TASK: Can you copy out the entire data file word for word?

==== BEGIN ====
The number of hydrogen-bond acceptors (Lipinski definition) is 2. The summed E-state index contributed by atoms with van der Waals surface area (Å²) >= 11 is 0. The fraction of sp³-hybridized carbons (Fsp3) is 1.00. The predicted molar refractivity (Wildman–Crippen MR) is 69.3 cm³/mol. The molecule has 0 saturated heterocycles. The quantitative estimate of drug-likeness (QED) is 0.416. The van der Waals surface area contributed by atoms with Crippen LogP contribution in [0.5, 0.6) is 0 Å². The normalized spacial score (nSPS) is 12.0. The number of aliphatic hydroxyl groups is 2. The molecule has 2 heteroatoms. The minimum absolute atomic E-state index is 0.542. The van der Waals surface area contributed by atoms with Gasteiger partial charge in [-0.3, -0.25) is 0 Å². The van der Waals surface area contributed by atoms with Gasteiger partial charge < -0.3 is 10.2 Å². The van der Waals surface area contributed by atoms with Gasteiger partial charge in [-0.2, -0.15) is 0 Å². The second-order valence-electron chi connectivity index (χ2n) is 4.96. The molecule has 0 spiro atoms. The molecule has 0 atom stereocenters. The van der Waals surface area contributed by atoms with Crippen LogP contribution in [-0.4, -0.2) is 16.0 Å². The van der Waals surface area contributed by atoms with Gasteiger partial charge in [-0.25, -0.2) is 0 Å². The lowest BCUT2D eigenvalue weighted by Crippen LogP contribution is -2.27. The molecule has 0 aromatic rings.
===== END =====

The number of hydrogen-bond acceptors (Lipinski definition) is 2. The summed E-state index contributed by atoms with van der Waals surface area (Å²) >= 11 is 0. The fraction of sp³-hybridized carbons (Fsp3) is 1.00. The predicted molar refractivity (Wildman–Crippen MR) is 69.3 cm³/mol. The molecule has 0 saturated heterocycles. The quantitative estimate of drug-likeness (QED) is 0.416. The van der Waals surface area contributed by atoms with Crippen LogP contribution in [0.5, 0.6) is 0 Å². The normalized spacial score (nSPS) is 12.0. The number of aliphatic hydroxyl groups is 2. The molecule has 2 heteroatoms. The minimum absolute atomic E-state index is 0.542. The van der Waals surface area contributed by atoms with Gasteiger partial charge in [-0.3, -0.25) is 0 Å². The van der Waals surface area contributed by atoms with Gasteiger partial charge < -0.3 is 10.2 Å². The van der Waals surface area contributed by atoms with Gasteiger partial charge in [-0.2, -0.15) is 0 Å². The second-order valence-electron chi connectivity index (χ2n) is 4.96. The molecule has 0 spiro atoms. The molecule has 0 atom stereocenters. The van der Waals surface area contributed by atoms with Crippen LogP contribution in [-0.4, -0.2) is 16.0 Å². The van der Waals surface area contributed by atoms with Gasteiger partial charge in [-0.25, -0.2) is 0 Å². The lowest BCUT2D eigenvalue weighted by Crippen LogP contribution is -2.27. The molecule has 0 aromatic rings.